Lots of hubbub around the blogosphere recently about precipitation in the UK and U.S. The UK had lots of rain in 2012 and the U.S. had too little. (Hey, you guys! Give us our rain back, will ya?) So I decided to take a look at how well the CMIP5 climate models, which were prepared for the IPCC’s upcoming 5th Assessment Report (AR5), simulated precipitation during the satellite era. Considering how poorly the models performed on global and regional bases (See Post Here), one would probably guess that the models performed poorly with country-size areas. That guess would be correct.
Figure 1 presents the UK model-data comparison and Figure 2 is for the U.S. Because the model-mean is an average of the dozens of models found in the archive, we would not expect the year-to-year variations in the models to match the observational data. We should, however, expect the modeled linear trends to at least be the same sign as the trends of the data. For both the UK and U.S., precipitation has decreased over the past 34 years, but that’s not the case for the models.
The observations-based dataset is NOAA’s CAMS-OPI. It is a merged dataset based on ground-based rain gauge observations from the Climate Anomaly Monitoring System (CAMS) and based on satellite rainfall estimates from the Outgoing Longwave Radiation (OLR) Precipitation Index (OPI). It has global (pole to pole) coverage, with a resolution of 2.5 X 2.5 deg longitude and latitude. The dataset runs from January 1979 to present. We’ve compared those observations to the multi-model ensemble mean of the precipitation simulations from climate models stored in the CMIP5 archive. That’s the archive used by the IPCC for its upcoming 5th Assessment Report. I’ve used the RCP6.0 scenario outputs, which are very similar to the SRES A1B scenario that was well-cited in past IPCC reports. The CAMS-OPI precipitation data and the outputs of the climate model simulations of precipitation are available through the KNMI Climate Explorer.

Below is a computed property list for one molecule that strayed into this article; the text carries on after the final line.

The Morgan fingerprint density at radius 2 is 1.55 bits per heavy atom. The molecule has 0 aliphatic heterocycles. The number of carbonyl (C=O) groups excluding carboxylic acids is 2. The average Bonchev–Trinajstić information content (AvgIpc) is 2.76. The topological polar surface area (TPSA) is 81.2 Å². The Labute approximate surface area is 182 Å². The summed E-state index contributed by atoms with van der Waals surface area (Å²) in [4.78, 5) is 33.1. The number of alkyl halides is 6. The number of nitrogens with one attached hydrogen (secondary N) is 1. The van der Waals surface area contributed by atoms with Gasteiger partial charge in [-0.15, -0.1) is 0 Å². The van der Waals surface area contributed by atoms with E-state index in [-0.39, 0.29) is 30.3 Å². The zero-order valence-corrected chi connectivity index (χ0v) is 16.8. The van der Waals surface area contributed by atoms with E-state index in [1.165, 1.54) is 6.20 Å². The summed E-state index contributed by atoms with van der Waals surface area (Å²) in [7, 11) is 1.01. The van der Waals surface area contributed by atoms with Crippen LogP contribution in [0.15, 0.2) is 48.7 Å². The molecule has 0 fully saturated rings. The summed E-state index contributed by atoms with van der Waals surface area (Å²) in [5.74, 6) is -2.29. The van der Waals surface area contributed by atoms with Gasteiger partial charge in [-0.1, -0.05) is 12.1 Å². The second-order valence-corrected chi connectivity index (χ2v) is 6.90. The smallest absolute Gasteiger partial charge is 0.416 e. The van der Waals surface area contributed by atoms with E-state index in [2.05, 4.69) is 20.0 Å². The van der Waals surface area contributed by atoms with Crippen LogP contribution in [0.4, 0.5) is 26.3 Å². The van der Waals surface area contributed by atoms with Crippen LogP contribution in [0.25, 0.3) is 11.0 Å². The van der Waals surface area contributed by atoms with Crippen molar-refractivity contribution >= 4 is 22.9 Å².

STANDARD NOTE ABOUT THE USE OF THE MODEL MEAN
We’ve published numerous posts that include model-data comparisons. If history repeats itself, proponents of manmade global warming will complain in comments that I’ve only presented the model mean in the above graphs and not the full ensemble. In an effort to suppress their need to complain once again, I’ve borrowed parts of the discussion from the post Blog Memo to John Hockenberry Regarding PBS Report “Climate of Doubt”.
The model mean provides the best representation of the manmade greenhouse gas-driven scenario—not the individual model runs, which contain noise created by the models. For this, I’ll provide two references:
The first is a comment made by Gavin Schmidt (climatologist and climate modeler at the NASA Goddard Institute for Space Studies—GISS). He is one of the contributors to the website RealClimate. The following quotes are from the thread of the RealClimate post Decadal predictions. At comment 49, dated 30 Sep 2009 at 6:18 AM, a blogger posed this question:
If a single simulation is not a good predictor of reality how can the average of many simulations, each of which is a poor predictor of reality, be a better predictor, or indeed claim to have any residual of reality?
Gavin Schmidt replied:
Any single realisation can be thought of as being made up of two components – a forced signal and a random realisation of the internal variability (‘noise’). By definition the random component will uncorrelated across different realisations and when you average together many examples you get the forced component (i.e. the ensemble mean).
To paraphrase Gavin Schmidt, we’re not interested in the random component (noise) inherent in the individual simulations; we’re interested in the forced component, which represents the modeler’s best guess of the effects of manmade greenhouse gases on the variable being simulated.